HIV-positive patients have lower colon cancer screening rates and are at increased risk for colon adenocarcinoma. We tested a transdisciplinary prevention model to increase provider and patient adherence to screening colonoscopy. Of 1,339 HIV-positive patients with scheduled clinic appointments during the period September to November 2009, we identified 400 records of eligible patients ≥50 years and retrospectively reviewed for screening colonoscopy referral; if never referred, flagged for referral at next visit. Providers referred 43.5% (174/400) patients and 36.2% (63/174) kept appointment. Within 6 months before the study, 337 patients attended clinic and providers referred 18%. Note that 211/226 patients with flagged records attended clinic at least once during the study 6-month period and providers referred (43.6%). The referral rate for flagged records was significantly different from that for the prior 6 months (p < 0.0001). A randomized trial compared the efficacy of patient decision support versus usual care on screening adherence. Among patients randomized to intervention 17 (51.5%) compared to usual care only 16 (48.5%), intervention group showed significant adherence of 70.6% (12/17) versus 29.4% (5/16), (p = 0.024). In addition, intervention patients had good bowel preparation of 76.9% (10/13) versus usual care 23.1% (3/13), (p = 0.05). This transdisciplinary intervention model significantly increased provider and patient screening colonoscopy behavior.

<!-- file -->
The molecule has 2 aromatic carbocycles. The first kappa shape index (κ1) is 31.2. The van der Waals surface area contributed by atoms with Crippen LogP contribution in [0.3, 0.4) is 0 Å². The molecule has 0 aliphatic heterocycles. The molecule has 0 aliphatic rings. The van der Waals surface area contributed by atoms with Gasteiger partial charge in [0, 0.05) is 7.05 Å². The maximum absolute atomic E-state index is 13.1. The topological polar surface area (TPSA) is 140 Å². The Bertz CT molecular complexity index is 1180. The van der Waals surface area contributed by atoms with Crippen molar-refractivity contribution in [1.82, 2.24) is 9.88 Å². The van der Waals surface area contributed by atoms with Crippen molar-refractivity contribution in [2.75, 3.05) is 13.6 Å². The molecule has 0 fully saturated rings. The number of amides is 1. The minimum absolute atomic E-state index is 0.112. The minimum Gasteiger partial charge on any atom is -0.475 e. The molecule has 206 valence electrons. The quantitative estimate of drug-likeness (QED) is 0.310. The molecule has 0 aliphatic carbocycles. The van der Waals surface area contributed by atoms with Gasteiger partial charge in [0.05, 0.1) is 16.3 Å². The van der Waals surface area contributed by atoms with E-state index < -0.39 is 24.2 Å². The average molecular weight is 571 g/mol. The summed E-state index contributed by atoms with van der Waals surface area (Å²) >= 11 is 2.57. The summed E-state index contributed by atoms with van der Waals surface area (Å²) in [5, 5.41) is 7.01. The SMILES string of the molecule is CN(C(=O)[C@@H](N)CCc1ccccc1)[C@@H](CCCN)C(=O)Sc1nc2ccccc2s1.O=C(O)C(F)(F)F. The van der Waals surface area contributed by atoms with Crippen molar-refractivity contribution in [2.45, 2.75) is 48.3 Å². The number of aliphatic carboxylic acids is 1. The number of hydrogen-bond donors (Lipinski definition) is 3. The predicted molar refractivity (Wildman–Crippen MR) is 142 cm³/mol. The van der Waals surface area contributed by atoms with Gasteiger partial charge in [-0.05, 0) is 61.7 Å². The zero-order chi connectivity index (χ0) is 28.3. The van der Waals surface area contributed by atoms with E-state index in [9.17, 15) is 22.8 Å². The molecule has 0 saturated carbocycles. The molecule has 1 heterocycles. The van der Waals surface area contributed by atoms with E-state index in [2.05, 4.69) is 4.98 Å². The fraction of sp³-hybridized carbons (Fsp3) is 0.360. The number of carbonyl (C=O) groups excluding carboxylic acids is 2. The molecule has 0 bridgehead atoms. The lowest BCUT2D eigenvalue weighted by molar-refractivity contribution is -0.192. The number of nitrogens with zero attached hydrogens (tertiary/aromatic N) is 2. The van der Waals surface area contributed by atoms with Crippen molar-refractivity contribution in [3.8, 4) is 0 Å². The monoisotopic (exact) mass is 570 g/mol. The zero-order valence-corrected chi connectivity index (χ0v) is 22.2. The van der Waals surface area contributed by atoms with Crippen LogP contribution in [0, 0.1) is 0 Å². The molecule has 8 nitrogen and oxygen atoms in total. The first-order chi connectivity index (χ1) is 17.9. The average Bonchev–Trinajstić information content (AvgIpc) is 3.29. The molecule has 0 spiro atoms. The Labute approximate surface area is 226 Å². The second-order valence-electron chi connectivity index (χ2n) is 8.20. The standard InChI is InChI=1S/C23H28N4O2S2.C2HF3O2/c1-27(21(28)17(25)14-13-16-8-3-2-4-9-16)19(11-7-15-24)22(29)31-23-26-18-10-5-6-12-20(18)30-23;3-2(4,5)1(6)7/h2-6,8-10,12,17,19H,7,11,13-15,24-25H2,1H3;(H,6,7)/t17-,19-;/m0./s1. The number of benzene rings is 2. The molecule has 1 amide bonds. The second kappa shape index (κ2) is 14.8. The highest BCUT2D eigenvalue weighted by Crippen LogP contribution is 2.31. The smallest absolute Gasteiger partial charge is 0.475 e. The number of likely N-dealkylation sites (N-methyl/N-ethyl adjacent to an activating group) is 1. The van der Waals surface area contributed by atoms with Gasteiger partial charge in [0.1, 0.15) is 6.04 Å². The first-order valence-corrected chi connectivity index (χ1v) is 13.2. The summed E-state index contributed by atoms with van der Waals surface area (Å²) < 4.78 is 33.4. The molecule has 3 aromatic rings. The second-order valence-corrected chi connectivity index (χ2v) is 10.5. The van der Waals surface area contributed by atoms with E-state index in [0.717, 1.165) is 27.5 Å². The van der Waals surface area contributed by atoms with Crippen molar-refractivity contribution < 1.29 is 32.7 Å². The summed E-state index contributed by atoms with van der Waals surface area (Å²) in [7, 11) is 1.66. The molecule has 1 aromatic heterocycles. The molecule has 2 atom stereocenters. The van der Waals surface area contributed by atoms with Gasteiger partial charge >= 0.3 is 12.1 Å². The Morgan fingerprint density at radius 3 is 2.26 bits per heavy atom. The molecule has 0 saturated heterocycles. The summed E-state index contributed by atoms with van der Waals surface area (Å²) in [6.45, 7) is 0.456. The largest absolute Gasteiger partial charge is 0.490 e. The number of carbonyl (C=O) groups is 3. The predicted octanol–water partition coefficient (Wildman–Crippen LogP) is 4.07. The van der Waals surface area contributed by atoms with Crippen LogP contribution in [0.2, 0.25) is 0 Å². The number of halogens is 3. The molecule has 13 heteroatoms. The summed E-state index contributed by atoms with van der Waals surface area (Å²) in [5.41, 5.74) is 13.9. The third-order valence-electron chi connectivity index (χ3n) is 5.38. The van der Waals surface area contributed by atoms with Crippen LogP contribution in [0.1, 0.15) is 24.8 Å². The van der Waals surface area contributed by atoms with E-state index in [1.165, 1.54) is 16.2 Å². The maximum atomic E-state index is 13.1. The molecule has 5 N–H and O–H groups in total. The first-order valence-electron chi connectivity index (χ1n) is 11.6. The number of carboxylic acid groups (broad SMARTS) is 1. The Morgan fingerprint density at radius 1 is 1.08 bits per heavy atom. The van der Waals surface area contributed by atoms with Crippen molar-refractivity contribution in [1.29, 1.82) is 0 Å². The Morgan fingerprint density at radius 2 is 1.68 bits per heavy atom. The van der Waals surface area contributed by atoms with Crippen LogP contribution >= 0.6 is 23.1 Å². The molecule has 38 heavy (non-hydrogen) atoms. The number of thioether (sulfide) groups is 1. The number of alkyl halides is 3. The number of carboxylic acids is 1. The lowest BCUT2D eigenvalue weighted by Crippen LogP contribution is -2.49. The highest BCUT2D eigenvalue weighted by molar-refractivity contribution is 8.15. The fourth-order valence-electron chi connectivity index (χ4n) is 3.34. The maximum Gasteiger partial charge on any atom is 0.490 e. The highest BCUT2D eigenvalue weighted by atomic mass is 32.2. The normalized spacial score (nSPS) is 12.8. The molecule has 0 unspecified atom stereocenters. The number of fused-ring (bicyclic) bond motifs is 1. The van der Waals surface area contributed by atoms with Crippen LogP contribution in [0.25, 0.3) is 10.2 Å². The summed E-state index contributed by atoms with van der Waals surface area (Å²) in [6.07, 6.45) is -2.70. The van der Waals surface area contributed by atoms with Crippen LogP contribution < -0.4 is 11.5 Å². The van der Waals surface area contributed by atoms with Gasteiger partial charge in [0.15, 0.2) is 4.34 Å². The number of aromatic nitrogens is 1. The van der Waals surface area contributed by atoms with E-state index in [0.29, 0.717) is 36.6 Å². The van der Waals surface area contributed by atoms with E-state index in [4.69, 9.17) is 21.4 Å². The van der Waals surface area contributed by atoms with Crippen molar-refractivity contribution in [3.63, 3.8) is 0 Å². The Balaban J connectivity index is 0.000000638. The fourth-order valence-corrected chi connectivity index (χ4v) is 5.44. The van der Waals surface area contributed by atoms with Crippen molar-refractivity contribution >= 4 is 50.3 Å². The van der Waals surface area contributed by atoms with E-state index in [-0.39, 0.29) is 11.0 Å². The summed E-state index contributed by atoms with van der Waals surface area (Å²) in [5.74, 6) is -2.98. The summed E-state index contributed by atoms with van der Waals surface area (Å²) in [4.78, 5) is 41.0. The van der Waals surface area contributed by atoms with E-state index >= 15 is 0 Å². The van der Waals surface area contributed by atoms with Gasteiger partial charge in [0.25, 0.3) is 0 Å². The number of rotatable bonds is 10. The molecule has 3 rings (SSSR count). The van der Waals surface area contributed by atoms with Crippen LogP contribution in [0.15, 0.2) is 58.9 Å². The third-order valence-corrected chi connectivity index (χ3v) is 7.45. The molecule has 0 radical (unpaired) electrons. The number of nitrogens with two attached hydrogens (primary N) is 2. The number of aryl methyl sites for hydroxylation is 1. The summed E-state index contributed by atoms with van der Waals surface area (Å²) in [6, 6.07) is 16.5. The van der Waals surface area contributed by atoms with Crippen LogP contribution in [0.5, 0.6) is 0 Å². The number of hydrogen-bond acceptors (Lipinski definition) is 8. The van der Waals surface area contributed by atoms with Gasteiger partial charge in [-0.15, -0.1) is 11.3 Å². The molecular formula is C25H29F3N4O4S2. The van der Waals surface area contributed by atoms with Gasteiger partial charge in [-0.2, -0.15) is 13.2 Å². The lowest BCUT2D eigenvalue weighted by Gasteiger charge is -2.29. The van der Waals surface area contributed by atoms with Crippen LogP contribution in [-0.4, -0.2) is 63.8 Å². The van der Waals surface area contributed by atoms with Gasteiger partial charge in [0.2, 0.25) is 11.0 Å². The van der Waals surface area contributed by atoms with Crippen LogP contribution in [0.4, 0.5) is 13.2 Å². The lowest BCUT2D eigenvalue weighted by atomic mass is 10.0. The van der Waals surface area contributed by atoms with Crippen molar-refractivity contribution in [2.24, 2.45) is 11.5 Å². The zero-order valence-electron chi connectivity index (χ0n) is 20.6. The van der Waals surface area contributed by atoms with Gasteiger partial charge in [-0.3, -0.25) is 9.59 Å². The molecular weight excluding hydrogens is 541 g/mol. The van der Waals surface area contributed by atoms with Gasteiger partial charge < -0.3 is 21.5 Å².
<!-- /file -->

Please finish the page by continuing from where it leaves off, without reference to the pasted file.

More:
- Behavioral studies
- Colon cancer
- Evidence based medicine
ASJC Scopus subject areas
- Biochemistry, Genetics and Molecular Biology(all)
- Pharmacology, Toxicology and Pharmaceutics(all)